Knowledge about the biology of human atherosclerosis and the risk factors for the disease has expanded considerably. The application of vascular biology to human atherosclerosis has revealed many new insights into the mechanisms that promote clinical events. The series of animated video presentations presented here illustrates some of the evolving information about risk factors for atherosclerosis and the pathophysiology of clinical events.
The importance of blood pressure as a risk factor for atherosclerosis and cardiovascular events has long been recognized. More recent clinical information has highlighted the importance of pulse pressure—the difference between the systolic pressure and minimum diastolic arterial pressure—as a prognostic indicator of cardiovascular risk. The video clip on pulse pressure explains the pathophysiology of this readily measured clinical variable.
Physicians possess a great deal of knowledge about the role of cholesterol in the prediction of atherosclerosis and its complications, but knowledge about the mechanism that links hypercholesterolemia to cardiovascular events has lagged the epidemiologic and observational findings. Low-density lipoprotein (LDL) provides an example of a well-understood cardiovascular risk factor. Several of the animations included in this series highlight the role of modified LDL as a trigger for inflammation and other aspects of the pathobiology of arterial plaques that lead to their aggravation and clinical events. Physicians have useful tools for modulating LDL, but other aspects of dyslipidemia are on the rise and provide a growing challenge to the practitioner. In particular, low levels of high-density lipoprotein (HDL) and elevated levels of triglycerides characterize the constellation of findings denoted by some as the “metabolic syndrome.” In the wake of increasing obesity worldwide, these features of the lipoprotein profile require renewed focus. Several of the animations in this collection discuss the concept of the metabolic syndrome and the role of lipid profile components other than LDL in atherogenesis.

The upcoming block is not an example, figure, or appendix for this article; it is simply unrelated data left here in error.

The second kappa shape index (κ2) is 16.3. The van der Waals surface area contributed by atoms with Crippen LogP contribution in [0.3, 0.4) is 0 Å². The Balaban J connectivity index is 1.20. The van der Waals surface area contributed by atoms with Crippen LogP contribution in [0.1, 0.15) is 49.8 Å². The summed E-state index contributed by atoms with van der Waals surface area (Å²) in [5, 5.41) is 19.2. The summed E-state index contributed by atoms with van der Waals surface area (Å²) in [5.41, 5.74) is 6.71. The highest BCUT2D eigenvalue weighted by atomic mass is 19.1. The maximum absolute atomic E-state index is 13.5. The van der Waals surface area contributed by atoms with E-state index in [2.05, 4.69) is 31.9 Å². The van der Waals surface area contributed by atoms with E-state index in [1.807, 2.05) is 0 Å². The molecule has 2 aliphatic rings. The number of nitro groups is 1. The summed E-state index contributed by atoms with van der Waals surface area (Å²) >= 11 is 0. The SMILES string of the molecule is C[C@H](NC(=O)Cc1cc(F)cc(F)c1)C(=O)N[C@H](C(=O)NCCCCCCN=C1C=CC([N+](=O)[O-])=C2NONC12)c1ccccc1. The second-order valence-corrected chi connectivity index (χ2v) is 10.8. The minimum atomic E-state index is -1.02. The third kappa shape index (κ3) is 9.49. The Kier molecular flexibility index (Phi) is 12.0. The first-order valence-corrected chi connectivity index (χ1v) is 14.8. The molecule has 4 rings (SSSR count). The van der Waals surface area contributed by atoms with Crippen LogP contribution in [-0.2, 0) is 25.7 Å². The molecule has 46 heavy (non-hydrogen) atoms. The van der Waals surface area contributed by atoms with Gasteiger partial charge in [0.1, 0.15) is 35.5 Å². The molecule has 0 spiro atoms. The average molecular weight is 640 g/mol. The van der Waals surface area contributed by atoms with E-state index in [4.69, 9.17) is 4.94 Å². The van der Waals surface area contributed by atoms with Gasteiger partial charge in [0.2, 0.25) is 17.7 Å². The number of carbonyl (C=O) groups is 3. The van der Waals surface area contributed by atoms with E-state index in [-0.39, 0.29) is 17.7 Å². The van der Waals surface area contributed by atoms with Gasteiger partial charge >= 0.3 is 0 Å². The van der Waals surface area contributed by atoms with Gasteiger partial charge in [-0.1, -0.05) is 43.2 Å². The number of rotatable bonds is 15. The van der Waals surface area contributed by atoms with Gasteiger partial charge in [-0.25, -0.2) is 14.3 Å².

The traditional approach to atherosclerosis focused on arterial stenoses as a cause of ischemia and cardiovascular events. Physicians now have effective revascularization modalities for addressing flow-limiting stenoses, but atherosclerotic plaques that do not cause stenoses nonetheless may precipitate clinical events, such as unstable angina and acute myocardial infarction. Thus, it is necessary to add to the traditional focus on stenosis an enlarged appreciation of the pathobiology of atherosclerosis that underlies many acute coronary syndromes. The animation on the development and complication of atherosclerotic plaque explains some of these emerging concepts in plaque activation as they apply to the precipitation of thrombotic complications of atherosclerosis.
From Peter Libby, MD: Changes and Challenges in Cardiovascular Protection: A Special CME Activity for Physicians. Created under an unrestricted educational grant from Merck & Co., Inc. Copyright © 2002, Cardinal Health; used with permission.
Video 292e–1 Pulse pressure.
Considerable evidence suggests that pulse pressure serves as an important risk factor for future cardiovascular events. This video clip explains the derivation of pulse pressure ...
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